The words ‘Middle Earth will come alive in the auditorium 15 minutes before the performance’ sent a chill down my spine. I like my theatre action confined to the stage and I loath audience participation. Coupled with a running time of 3 hours, quite a few of us in the office were regretting having agreed to go to see ‘Lord of the Rings’ last night. But it was free and it is good to remind ourselves what our industry is all about from time to time.
We steeled ourselves with a couple of cocktails beforehand (Tip: Maxwells in Covent Garden is tacky and touristy, but if you are looking for cheap Bellini on a Monday night, this is the place) and thankfully missed most of the pre-show ‘entertainment’.
The most striking thing about the show was the staging. The set was f***ing fantastic – I don’t possess the vocabulary to describe it any other way – it was that good. I always tend to compare these things with my time as an ASM at an amateur theatre that liked to think of itself as putting on things to a professional standard. Well, if they thought me ‘striking’ a table between acts or straining to turn round a backdrop whilst dressed in black as comparable with anything like this, then they clearly haven’t been to a proper theatre in quite some time. There was a giant spider thing (I don’t know what it was called – I’m sure most LOTR’s fans would – I’ll admit I’ve only seen the films) was terrifying and I’m glad I was quite a way back.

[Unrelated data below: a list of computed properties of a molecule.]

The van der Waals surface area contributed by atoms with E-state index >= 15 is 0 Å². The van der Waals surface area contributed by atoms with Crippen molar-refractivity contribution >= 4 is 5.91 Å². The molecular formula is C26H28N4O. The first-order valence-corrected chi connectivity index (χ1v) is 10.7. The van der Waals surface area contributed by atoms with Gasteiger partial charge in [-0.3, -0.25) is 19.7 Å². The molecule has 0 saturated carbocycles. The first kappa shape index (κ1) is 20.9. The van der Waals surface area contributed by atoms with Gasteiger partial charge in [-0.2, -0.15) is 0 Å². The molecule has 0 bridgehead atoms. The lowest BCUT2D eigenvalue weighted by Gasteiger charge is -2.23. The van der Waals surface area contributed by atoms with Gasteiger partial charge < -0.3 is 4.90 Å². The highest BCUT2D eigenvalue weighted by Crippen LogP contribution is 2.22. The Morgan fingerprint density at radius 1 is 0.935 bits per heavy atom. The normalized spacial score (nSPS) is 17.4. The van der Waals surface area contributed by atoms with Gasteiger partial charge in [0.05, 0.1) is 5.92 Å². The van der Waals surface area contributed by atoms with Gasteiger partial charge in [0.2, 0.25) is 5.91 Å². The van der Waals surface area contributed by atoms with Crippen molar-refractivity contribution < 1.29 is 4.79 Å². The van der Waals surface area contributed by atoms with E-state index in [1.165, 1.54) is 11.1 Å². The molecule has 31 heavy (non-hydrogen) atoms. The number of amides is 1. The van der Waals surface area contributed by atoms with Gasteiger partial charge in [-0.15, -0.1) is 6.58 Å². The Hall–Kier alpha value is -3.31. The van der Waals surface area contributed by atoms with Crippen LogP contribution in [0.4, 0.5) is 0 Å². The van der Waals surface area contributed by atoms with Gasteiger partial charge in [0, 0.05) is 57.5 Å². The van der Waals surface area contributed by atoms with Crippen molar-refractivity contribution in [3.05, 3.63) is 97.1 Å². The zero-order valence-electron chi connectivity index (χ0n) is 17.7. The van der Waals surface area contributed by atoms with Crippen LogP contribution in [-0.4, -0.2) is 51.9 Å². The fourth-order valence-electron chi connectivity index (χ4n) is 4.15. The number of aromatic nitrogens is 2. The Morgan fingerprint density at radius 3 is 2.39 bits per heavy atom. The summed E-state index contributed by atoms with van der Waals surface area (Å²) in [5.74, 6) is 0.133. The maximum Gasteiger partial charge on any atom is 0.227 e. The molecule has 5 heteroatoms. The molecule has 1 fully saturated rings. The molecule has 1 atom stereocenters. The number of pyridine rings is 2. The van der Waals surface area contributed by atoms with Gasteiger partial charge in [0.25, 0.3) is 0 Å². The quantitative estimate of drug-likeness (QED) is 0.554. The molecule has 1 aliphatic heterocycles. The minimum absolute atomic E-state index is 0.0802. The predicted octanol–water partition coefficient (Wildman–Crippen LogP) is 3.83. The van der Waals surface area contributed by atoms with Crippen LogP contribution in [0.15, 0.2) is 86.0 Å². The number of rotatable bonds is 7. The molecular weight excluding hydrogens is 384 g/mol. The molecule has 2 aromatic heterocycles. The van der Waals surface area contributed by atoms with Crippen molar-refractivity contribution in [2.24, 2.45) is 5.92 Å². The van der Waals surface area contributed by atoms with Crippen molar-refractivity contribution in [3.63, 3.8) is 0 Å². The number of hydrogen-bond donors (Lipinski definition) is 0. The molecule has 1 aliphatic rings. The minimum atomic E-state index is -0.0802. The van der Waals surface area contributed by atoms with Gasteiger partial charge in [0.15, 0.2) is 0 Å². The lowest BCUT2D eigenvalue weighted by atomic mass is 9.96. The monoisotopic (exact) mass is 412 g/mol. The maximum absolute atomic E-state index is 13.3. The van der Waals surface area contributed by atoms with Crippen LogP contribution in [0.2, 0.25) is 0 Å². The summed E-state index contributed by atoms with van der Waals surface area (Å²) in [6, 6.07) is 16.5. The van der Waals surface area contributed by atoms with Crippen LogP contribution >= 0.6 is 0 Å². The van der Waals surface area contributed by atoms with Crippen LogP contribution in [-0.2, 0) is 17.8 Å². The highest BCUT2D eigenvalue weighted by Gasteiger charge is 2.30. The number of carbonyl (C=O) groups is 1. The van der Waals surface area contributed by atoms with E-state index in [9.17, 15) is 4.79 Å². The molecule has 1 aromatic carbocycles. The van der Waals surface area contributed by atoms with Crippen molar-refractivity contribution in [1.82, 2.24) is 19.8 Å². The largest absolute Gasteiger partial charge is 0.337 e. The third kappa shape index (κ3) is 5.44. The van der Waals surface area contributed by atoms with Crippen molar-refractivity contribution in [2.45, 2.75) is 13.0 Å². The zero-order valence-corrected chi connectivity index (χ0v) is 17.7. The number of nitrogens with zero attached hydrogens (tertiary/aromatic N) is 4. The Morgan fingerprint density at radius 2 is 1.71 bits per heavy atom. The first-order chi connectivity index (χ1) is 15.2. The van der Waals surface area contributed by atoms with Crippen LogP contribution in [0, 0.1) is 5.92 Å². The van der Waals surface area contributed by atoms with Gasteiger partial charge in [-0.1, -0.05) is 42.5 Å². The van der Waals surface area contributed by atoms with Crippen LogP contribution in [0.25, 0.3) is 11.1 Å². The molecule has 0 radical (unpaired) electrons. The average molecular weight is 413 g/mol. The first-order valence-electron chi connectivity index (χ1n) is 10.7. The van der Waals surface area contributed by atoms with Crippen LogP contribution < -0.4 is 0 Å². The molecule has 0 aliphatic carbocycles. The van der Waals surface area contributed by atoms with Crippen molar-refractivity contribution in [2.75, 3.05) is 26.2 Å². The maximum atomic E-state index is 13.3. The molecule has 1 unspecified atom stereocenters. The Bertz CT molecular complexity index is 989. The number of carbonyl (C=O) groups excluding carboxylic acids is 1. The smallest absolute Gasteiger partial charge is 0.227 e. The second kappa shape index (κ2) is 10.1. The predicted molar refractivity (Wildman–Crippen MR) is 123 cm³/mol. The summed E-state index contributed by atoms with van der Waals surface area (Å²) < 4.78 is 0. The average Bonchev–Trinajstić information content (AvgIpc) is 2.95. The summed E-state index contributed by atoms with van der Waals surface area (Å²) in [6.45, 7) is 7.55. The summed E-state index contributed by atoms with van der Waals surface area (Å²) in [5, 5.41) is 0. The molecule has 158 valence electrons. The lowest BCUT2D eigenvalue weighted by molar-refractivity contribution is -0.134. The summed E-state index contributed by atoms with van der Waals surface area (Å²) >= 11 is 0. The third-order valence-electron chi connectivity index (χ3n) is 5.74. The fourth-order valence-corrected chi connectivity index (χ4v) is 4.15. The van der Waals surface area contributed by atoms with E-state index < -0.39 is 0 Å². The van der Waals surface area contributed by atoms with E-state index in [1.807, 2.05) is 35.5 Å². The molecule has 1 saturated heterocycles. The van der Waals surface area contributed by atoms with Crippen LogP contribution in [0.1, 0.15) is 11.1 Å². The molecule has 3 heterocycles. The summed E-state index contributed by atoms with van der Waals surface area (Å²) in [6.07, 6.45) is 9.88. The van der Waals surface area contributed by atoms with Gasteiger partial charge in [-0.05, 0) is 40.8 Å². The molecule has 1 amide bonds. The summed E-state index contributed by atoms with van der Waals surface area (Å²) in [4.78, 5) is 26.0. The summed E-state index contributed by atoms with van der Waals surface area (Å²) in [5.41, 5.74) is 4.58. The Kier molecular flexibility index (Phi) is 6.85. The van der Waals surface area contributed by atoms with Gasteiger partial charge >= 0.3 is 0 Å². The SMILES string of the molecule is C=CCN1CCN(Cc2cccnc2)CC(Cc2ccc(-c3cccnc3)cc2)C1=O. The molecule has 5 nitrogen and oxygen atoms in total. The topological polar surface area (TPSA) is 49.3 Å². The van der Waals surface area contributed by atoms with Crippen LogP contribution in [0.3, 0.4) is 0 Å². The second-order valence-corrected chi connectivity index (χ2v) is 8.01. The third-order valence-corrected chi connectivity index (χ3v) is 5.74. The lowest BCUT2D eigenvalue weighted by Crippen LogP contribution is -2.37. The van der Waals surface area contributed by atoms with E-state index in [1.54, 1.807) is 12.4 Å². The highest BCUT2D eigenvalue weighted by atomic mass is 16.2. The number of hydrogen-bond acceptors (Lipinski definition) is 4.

But the rest of it didn’t match up. The plot was kind of just skimmed over so much so that people who hadn’t seen the films said they struggled to follow it - not that I’d want a 9 hour version, but a little more depth would have been good. There is meant to be a narrative – in a way it has ended up more as a spectacle like a Cirque De Soleil with Hobbits.
And it is supposed to be a musical. It wasn’t really a full-on musical - the songs were folksy little numbers that were apparently taken from the book but did nothing to further the plot and were wholly unmemorable. As someone who was practically raised on the Rodgers and Hammerstein musicals, I expect the songs to stick in my head and for a few of them to at least stand up outside of the production. I can’t see anyone rushing to buy the soundtrack nor can I hear anyone humming any of the tunes this morning.
All in all, I’m glad I want to see it, but I’m also glad I didn’t pay for it.